Understanding dissertation methodology is a vital part of writing your dissertation. Without being able to use it properly, the basis of your dissertation will be weaker and not as comprehensive and cogent as it should be to get you the best grade possible. Put simply, your dissertation methodology is your explanation of the methods you used to find research for your dissertation; this can not be simply explained by “I was intrigued” or “I thought it might be interesting”, there has to be some academic basis in why you chose the methods that you did.
Once you fully understand methodology, it will become an important tool in supporting your argument and ensuring that it has authority behind it. This article will help break down the best ways to tackle it and how it should be addressed in your dissertation. Armed with this knowledge you will surely have no problems with making your dissertation the best that it can be. If you follow this breakdown then you will have no trouble understanding dissertation methodology in full.
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Now that you understand what methodology is, it’s time to think about it in relation to your dissertation. Think of your dissertation like a seat and your methodology is like the back of the seat that makes sure you don’t fall backwards when you sit down. You, therefore, shouldn’t see your methodology as a burden or a hinderance – it is a mean of supporting your argument and ensuring it has the backing to be convincing. You might be wondering, however, “how does this apply to me?” You may think that methodology and the methods connected to it is only useful for a science dissertation or a business dissertation. You’d be wrong.
Even if you are doing a dissertation on Hannibal’s impact on the western world via his war with the Roman Republic, then you can use methods to support that. For instance, you could conduct a survey asking how many people have heard of Hannibal today or have a focus group that discusses what they know about Hannibal and what they think his impact has been. Of course, you will do some form of methodology for a History dissertation even if you don’t conduct these suggested experiments – analysis of documents and interpretation of them is one of the methods used when writing your dissertation methodology so no matter what you decide to do, you will need to do some methodology.
As stated above, no matter what your course is, you will do some form of dissertation methodology to support your argument. This means you will need to consider what methods you need to choose to gain the data you need to support your argument. Here are some suggestions of the methods you could use to support your argument.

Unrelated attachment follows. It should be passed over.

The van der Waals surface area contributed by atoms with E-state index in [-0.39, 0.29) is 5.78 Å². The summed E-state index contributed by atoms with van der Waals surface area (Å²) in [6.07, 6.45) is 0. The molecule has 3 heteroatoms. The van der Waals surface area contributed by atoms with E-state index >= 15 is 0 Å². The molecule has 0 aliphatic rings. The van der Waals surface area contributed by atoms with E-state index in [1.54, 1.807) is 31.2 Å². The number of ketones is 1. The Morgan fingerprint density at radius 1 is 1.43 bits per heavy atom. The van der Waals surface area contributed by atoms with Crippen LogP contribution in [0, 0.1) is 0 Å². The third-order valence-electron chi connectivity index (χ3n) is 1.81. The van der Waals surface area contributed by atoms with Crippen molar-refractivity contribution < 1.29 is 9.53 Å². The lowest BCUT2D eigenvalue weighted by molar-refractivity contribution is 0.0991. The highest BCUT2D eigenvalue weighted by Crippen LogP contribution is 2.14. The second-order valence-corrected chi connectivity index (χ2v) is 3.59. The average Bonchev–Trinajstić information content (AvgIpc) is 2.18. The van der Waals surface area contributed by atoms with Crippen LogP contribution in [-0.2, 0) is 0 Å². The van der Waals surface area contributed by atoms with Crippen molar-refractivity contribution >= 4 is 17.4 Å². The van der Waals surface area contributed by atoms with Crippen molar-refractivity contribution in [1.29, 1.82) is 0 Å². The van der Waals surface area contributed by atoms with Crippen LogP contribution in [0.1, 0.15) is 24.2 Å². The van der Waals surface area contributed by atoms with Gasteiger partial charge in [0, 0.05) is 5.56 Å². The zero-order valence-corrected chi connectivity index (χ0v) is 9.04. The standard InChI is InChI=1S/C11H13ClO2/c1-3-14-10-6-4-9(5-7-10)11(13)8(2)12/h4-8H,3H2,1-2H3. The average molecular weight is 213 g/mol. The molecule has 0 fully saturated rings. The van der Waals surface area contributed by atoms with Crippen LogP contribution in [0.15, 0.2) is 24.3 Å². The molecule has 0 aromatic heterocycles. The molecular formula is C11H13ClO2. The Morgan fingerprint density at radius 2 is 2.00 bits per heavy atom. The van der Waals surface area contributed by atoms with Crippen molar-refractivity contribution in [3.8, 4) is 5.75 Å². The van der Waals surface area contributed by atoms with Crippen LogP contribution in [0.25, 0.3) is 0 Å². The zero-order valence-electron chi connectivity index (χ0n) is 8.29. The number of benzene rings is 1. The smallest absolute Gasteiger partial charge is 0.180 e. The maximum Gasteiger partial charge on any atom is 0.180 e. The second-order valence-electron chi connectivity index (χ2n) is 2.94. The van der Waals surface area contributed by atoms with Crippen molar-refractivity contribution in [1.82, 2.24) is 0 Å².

As I mentioned above, it is important to ensure that the evidence you use helps support your argument and is strong enough to stand up to criticism. This shouldn’t mean that evidence that doesn’t support your argument should be ignored. You shouldn’t try to set out to make sure that every piece of evidence you find rigidly fits into the central idea you are exploring this topic for your dissertation so you are bound to find conflicting opinions which disagree with your premise. It is therefore worth time thinking about what your methodology hopes to accomplish – you aren’t pursuing these particular research methods because you think they could be interesting, there must be an academic backbone to your case. It can be whether you wish to prove that Hannibal still has a profound effect on western civilisation or that you want to prove whether social media has a greater impact on the lives of teenagers than television – if you use the techniques suggested above then you will be certain to succeed. It is also worth pointing out that when doing your research, it is prudent to be selective. A lot of the information that you will find, whether through analytical research or through other methods will be surplus information that neither supports or works against your argument. Make sure that you are selective so that your dissertation isn’t bogged down with useless information. You may be tempted to fill up your wordcount but use it wisely – it’s better to have a strong argument that takes time to write rather than simply having an easy dissertation that you’ve filled up with irrelevant information.
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